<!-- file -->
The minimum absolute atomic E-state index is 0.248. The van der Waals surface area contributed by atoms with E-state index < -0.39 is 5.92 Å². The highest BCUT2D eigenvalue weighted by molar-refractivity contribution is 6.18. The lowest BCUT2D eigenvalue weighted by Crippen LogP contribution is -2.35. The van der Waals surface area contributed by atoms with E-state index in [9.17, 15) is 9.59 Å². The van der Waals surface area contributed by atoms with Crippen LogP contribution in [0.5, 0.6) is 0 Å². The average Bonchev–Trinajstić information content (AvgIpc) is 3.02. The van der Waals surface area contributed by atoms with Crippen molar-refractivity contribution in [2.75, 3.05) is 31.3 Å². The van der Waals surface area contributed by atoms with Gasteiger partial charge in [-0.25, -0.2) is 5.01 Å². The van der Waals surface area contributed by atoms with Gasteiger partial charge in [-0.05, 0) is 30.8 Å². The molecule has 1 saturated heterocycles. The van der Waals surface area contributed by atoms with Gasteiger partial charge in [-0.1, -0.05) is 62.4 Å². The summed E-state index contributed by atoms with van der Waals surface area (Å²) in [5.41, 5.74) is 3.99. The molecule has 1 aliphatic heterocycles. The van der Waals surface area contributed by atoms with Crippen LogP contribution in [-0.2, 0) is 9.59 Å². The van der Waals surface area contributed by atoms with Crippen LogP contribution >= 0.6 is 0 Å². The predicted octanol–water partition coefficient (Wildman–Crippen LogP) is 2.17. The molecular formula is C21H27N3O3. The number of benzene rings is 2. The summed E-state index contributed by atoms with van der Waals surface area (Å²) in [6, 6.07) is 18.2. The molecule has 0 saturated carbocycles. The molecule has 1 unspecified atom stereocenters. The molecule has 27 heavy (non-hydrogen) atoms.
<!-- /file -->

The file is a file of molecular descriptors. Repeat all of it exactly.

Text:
The minimum absolute atomic E-state index is 0.248. The van der Waals surface area contributed by atoms with E-state index < -0.39 is 5.92 Å². The highest BCUT2D eigenvalue weighted by molar-refractivity contribution is 6.18. The lowest BCUT2D eigenvalue weighted by Crippen LogP contribution is -2.35. The van der Waals surface area contributed by atoms with E-state index in [9.17, 15) is 9.59 Å². The van der Waals surface area contributed by atoms with Crippen LogP contribution in [0.5, 0.6) is 0 Å². The average Bonchev–Trinajstić information content (AvgIpc) is 3.02. The van der Waals surface area contributed by atoms with Crippen molar-refractivity contribution in [2.75, 3.05) is 31.3 Å². The van der Waals surface area contributed by atoms with Gasteiger partial charge in [-0.25, -0.2) is 5.01 Å². The van der Waals surface area contributed by atoms with Gasteiger partial charge in [-0.05, 0) is 30.8 Å². The molecule has 1 saturated heterocycles. The van der Waals surface area contributed by atoms with Gasteiger partial charge in [-0.1, -0.05) is 62.4 Å². The summed E-state index contributed by atoms with van der Waals surface area (Å²) in [5.41, 5.74) is 3.99. The molecule has 1 aliphatic heterocycles. The van der Waals surface area contributed by atoms with Crippen LogP contribution in [-0.2, 0) is 9.59 Å². The van der Waals surface area contributed by atoms with Crippen LogP contribution >= 0.6 is 0 Å². The predicted octanol–water partition coefficient (Wildman–Crippen LogP) is 2.17. The molecular formula is C21H27N3O3. The number of benzene rings is 2. The summed E-state index contributed by atoms with van der Waals surface area (Å²) in [6, 6.07) is 18.2. The molecule has 0 saturated carbocycles. The molecule has 1 unspecified atom stereocenters. The molecule has 27 heavy (non-hydrogen) atoms.